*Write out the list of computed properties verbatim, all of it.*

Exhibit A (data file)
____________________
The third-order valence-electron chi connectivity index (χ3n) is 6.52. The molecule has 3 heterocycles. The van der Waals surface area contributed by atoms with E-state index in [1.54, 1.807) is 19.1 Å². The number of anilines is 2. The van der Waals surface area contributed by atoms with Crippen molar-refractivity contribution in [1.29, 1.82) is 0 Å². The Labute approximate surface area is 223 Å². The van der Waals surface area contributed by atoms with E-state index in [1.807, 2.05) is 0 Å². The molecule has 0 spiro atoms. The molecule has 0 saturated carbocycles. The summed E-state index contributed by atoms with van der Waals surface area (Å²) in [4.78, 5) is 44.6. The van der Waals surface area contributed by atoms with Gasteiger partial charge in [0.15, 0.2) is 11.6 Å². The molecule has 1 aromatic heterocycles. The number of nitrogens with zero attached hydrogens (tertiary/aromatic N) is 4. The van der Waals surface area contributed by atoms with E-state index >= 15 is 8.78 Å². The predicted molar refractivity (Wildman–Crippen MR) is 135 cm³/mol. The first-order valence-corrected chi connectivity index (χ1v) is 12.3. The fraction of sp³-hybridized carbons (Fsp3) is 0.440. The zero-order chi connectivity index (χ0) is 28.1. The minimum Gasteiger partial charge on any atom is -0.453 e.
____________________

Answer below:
The third-order valence-electron chi connectivity index (χ3n) is 6.52. The molecule has 3 heterocycles. The van der Waals surface area contributed by atoms with E-state index in [1.54, 1.807) is 19.1 Å². The number of anilines is 2. The van der Waals surface area contributed by atoms with Crippen molar-refractivity contribution in [1.29, 1.82) is 0 Å². The Labute approximate surface area is 223 Å². The van der Waals surface area contributed by atoms with E-state index in [1.807, 2.05) is 0 Å². The molecule has 0 spiro atoms. The molecule has 0 saturated carbocycles. The summed E-state index contributed by atoms with van der Waals surface area (Å²) in [4.78, 5) is 44.6. The van der Waals surface area contributed by atoms with Gasteiger partial charge in [0.15, 0.2) is 11.6 Å². The molecule has 1 aromatic heterocycles. The number of nitrogens with zero attached hydrogens (tertiary/aromatic N) is 4. The van der Waals surface area contributed by atoms with E-state index >= 15 is 8.78 Å². The predicted molar refractivity (Wildman–Crippen MR) is 135 cm³/mol. The first-order valence-corrected chi connectivity index (χ1v) is 12.3. The fraction of sp³-hybridized carbons (Fsp3) is 0.440. The zero-order chi connectivity index (χ0) is 28.1. The minimum Gasteiger partial charge on any atom is -0.453 e.